What is a Digital Product?
A static site usually consists of a number of pages, which might have a CMS to allow you to edit content and make new pages. Each page is essentially static – each visitor gets the same content. Sure, there might be some “multivariate testing”/how-we-do/multi-variate-AB-testing/ running over the top so some visitors get different messages, but the core experience is the same.
A Digital Product is different in a number of ways. First, they provide utility to the user – to store information, learn new things, or interact with others. Second, the pages tend to be fairly dynamic, customising the experience and content based on that user. To give an example:
- Facebook all members log in and get the same page. But that page changes radically between members depending on who their friends are and what they’ve done.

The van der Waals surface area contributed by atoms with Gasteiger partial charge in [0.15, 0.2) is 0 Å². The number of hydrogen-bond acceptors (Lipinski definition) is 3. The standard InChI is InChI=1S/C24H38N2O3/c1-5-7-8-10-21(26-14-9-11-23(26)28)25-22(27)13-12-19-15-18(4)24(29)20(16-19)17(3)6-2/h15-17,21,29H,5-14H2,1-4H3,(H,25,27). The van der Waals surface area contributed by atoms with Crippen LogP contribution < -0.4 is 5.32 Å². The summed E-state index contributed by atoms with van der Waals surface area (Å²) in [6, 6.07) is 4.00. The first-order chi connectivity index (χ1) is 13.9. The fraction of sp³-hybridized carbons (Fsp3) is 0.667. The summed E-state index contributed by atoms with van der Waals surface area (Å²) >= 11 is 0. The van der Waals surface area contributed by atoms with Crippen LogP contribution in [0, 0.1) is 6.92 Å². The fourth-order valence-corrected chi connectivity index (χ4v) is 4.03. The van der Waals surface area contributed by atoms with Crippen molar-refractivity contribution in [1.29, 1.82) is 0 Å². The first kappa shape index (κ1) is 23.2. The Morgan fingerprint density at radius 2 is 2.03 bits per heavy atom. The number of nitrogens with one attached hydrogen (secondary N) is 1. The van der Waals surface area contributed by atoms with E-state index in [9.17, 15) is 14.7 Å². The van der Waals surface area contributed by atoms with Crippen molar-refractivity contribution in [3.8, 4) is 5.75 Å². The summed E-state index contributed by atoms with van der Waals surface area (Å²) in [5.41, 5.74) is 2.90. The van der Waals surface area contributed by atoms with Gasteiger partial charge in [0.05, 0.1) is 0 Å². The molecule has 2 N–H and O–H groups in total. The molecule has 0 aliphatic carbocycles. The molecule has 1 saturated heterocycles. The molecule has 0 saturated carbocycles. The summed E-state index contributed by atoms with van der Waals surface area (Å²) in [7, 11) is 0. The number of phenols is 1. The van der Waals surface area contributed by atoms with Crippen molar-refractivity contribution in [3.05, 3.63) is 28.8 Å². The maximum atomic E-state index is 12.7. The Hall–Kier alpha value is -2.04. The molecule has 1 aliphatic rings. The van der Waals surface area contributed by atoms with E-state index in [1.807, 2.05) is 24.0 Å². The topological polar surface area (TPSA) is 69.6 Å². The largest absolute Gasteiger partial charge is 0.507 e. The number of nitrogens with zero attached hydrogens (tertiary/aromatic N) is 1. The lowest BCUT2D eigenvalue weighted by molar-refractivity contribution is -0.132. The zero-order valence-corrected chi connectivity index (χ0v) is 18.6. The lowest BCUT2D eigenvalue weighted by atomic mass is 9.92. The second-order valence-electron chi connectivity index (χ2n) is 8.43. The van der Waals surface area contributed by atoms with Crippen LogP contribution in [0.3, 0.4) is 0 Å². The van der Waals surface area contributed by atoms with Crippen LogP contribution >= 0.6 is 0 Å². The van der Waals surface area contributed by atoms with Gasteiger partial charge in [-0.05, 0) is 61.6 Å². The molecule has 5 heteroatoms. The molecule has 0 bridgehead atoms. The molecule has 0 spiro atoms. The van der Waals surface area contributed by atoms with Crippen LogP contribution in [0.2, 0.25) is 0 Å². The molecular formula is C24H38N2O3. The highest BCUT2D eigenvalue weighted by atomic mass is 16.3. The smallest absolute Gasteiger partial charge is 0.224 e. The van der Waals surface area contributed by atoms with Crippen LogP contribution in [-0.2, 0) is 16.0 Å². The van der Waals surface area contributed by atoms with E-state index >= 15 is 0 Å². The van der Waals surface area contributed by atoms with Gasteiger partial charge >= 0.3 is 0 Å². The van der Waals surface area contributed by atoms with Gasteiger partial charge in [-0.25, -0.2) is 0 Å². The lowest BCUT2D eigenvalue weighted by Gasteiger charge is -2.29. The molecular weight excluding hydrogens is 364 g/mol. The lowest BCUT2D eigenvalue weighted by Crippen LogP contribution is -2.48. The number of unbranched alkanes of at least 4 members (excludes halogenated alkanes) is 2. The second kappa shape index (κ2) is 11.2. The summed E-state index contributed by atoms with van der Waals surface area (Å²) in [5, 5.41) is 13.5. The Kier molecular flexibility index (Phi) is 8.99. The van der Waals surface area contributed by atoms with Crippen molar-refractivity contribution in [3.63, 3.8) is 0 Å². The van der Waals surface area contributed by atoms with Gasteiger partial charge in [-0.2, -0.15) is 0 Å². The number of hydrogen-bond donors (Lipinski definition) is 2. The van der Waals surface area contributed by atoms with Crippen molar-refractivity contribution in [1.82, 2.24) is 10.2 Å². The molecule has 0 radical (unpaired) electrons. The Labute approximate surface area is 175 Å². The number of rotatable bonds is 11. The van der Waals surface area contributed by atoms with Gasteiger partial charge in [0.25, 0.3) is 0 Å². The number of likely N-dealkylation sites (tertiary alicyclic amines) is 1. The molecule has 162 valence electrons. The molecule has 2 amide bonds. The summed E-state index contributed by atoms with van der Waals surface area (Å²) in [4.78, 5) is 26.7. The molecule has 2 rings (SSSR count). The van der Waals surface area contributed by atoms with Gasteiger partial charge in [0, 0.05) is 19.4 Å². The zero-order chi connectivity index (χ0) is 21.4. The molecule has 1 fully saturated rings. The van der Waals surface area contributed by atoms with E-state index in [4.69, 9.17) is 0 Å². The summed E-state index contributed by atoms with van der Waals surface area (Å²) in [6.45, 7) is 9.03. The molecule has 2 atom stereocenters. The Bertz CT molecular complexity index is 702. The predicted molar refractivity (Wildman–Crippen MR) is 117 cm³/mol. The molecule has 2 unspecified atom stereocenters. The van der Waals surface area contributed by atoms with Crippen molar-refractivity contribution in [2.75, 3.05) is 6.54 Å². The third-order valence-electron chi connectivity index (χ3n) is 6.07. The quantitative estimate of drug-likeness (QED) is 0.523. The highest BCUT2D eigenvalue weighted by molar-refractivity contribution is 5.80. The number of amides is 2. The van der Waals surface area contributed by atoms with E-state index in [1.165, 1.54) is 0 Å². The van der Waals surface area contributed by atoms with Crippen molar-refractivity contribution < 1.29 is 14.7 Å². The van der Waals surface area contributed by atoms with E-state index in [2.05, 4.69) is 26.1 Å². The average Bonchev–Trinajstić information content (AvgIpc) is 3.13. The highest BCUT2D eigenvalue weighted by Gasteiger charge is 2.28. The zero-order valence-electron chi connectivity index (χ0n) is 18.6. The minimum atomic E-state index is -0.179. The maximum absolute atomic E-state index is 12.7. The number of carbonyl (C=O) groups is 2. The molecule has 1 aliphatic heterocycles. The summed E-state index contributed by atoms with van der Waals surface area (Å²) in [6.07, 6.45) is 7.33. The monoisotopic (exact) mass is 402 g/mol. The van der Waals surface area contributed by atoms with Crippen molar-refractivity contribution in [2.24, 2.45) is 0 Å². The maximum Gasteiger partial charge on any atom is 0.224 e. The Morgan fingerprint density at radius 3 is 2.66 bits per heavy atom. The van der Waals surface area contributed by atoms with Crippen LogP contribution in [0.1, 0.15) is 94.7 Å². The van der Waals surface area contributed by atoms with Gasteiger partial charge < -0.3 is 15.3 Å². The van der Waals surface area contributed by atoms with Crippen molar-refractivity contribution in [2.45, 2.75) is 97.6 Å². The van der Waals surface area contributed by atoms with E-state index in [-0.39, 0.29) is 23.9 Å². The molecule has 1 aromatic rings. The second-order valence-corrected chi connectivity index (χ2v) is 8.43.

- 12WBT all members get delicious recipes. But the recipe I see as a female wanting to lose weight will be different to the one you might see as a male on a strength program. Your weekly nutrition and exercise plan is completely different, as is your shopping list, the videos you see, etc.
A static site can be relatively straightforward to build, with a wide variety of tools available ranging from popular ones like Wordpress or Drupal, through to more enterprise options like Sitecore or Adobe CQ.
Digital product development is generally more involved, due to higher technical complexity. The focus is more on the user experience and providing that utility. Technical problems like caching and site speed become trickier – speeding up a static site is generally pretty straightforward, but a page that is different for each user is an entirely different challenge.